There is the blessing and the curse. I can tend to over-analyze. I can waste time going over conversations, meetings and decisions. I can’t just turn it off when I want to. The reason I was blogging this before 7 am is that I woke up early thinking about a few things. But decisions our Session makes are not impulsive and we are (I hope) implementing more reflection and evaluation in our processes.

Back to the Bible. He rightly notes that office is not something that is earned but rather a gift from God. The God who calls is also the God who equips. God does not call people based on personality type. He actually delights in reversing expectations. He chose Jacob, not firstborn Esau which was customary. He chose a disgraced former member of Pharaoh’s family to lead Israel out of bondage to Egypt. He chose the “runt” of the litter to displace big, handsome Saul as a king after His own heart. He put Jesus in the home of a humble carpenter in the backwoods of Galilee instead of a prominent family of Jerusalem.

So, some of the leaders God chooses and uses are introverts.

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In the first chapter of his book, Introverts in the Church, Adam McHugh left introversion (and extroversion) undefined. He aims to rectify that in the second chapter of his book. He approaches it both psychologically and scientifically (yes, you read that right), and then identifies some people in the Scriptures he thinks are introverted.

Before we go any farther it is better to think of both introversion and extroversion as continuums. You can be more or less introverted (extroverted). This means it is not a uniform experience for all who fall into the categories.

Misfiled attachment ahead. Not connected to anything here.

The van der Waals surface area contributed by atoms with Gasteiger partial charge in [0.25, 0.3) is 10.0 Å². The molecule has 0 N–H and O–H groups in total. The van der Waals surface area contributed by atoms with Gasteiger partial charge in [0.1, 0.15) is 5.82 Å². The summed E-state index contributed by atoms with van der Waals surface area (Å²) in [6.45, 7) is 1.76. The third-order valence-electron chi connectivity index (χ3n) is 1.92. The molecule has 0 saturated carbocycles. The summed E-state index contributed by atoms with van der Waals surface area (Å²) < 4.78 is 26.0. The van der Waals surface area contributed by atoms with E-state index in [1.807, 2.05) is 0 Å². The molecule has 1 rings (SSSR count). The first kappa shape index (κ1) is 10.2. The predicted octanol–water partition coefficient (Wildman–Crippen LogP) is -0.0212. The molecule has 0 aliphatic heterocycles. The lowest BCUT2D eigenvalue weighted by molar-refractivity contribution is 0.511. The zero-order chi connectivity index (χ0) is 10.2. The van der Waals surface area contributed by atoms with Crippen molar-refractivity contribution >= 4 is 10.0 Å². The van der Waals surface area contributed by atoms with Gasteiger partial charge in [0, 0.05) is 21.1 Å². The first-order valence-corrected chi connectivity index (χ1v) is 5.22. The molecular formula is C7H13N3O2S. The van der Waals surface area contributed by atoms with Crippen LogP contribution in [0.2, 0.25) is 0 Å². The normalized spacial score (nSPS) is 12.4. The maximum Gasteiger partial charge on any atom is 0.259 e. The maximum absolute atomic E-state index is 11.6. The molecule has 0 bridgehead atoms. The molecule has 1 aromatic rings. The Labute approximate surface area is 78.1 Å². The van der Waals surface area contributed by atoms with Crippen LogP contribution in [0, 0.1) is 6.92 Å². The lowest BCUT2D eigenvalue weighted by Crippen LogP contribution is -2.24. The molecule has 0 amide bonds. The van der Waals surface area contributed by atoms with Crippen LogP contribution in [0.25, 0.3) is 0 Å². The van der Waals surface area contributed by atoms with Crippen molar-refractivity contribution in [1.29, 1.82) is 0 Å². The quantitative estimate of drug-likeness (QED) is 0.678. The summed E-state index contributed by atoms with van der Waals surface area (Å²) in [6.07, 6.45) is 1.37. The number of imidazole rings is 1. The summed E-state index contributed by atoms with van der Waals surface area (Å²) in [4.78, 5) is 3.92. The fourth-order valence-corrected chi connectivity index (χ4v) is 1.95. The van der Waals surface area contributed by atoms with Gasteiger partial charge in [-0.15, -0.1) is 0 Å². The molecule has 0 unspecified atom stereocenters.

He begins with noting that inside of each of us a little Freud and a little Jung battle for our soul. He’s kidding, of course. Freud considered introversion unhealthy pre-occupation with the self on the slippery slide to narcissism (let’s ignore the fact that extroverts can be narcissistic). This means it is just plain bad. So, people who are introverted can feel shame about, as though there is something wrong with them.

Carl Jung, on the other hand, thought both introversion and extroversion were normal and healthy. Sadly he sees this as part of his collective consciousness theory. I think he defines it well even if he gets the source of it wrong. He was, generally speaking, far more optimistic about humanity and less sex-obsessed than Freud. One primary way of thinking about introversion is that one gains power from the self (rather being alone), while extroverts gain power from others (rather being with others).

The nature vs. nurture debate emerges as well. Freud saw these traits as the result of nurture. Jung saw them as hardwired into us, the result of nature. Either way, you can blame your parents (okay, just kidding).

“Introverts are targets for a variety of misguided arrows: we are shy, reserved, aloof, reclusive, melancholic, self-absorbed, passive, timid, social rejects, misanthropes, and the list goes on.”